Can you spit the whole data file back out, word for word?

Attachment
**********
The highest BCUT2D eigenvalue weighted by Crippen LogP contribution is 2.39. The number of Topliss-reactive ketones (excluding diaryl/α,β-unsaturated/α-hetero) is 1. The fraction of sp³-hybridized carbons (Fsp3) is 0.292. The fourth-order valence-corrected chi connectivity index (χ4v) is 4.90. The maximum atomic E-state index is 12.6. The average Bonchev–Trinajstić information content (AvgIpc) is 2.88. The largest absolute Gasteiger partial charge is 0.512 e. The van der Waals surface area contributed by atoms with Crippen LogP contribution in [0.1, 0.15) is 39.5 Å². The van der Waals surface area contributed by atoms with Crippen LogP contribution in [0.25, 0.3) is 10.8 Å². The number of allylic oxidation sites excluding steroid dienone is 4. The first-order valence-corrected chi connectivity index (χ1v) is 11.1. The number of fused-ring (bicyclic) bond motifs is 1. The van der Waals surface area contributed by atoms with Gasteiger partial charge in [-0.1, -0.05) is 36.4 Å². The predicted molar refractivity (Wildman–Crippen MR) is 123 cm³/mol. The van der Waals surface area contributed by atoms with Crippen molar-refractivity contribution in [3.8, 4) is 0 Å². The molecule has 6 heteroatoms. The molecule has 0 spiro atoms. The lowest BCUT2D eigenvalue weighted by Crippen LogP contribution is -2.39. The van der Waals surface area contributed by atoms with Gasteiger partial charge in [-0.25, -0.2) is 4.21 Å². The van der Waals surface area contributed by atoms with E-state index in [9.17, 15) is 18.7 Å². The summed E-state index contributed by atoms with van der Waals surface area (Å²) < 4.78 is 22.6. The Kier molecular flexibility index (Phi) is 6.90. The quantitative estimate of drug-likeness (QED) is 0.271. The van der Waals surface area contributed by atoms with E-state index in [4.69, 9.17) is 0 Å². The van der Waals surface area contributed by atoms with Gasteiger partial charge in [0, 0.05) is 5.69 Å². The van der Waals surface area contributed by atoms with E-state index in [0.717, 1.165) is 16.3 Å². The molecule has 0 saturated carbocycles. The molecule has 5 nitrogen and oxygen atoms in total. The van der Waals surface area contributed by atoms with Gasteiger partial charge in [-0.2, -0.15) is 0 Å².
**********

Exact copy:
The highest BCUT2D eigenvalue weighted by Crippen LogP contribution is 2.39. The number of Topliss-reactive ketones (excluding diaryl/α,β-unsaturated/α-hetero) is 1. The fraction of sp³-hybridized carbons (Fsp3) is 0.292. The fourth-order valence-corrected chi connectivity index (χ4v) is 4.90. The maximum atomic E-state index is 12.6. The average Bonchev–Trinajstić information content (AvgIpc) is 2.88. The largest absolute Gasteiger partial charge is 0.512 e. The van der Waals surface area contributed by atoms with Crippen LogP contribution in [0.1, 0.15) is 39.5 Å². The van der Waals surface area contributed by atoms with Crippen LogP contribution in [0.25, 0.3) is 10.8 Å². The number of allylic oxidation sites excluding steroid dienone is 4. The first-order valence-corrected chi connectivity index (χ1v) is 11.1. The number of fused-ring (bicyclic) bond motifs is 1. The van der Waals surface area contributed by atoms with Gasteiger partial charge in [-0.1, -0.05) is 36.4 Å². The predicted molar refractivity (Wildman–Crippen MR) is 123 cm³/mol. The van der Waals surface area contributed by atoms with Crippen molar-refractivity contribution in [3.8, 4) is 0 Å². The molecule has 6 heteroatoms. The molecule has 0 spiro atoms. The lowest BCUT2D eigenvalue weighted by Crippen LogP contribution is -2.39. The van der Waals surface area contributed by atoms with Gasteiger partial charge in [-0.25, -0.2) is 4.21 Å². The van der Waals surface area contributed by atoms with E-state index in [9.17, 15) is 18.7 Å². The summed E-state index contributed by atoms with van der Waals surface area (Å²) < 4.78 is 22.6. The Kier molecular flexibility index (Phi) is 6.90. The quantitative estimate of drug-likeness (QED) is 0.271. The van der Waals surface area contributed by atoms with E-state index in [4.69, 9.17) is 0 Å². The van der Waals surface area contributed by atoms with Gasteiger partial charge in [0, 0.05) is 5.69 Å². The van der Waals surface area contributed by atoms with E-state index in [0.717, 1.165) is 16.3 Å². The molecule has 0 saturated carbocycles. The molecule has 5 nitrogen and oxygen atoms in total. The van der Waals surface area contributed by atoms with Gasteiger partial charge in [-0.2, -0.15) is 0 Å².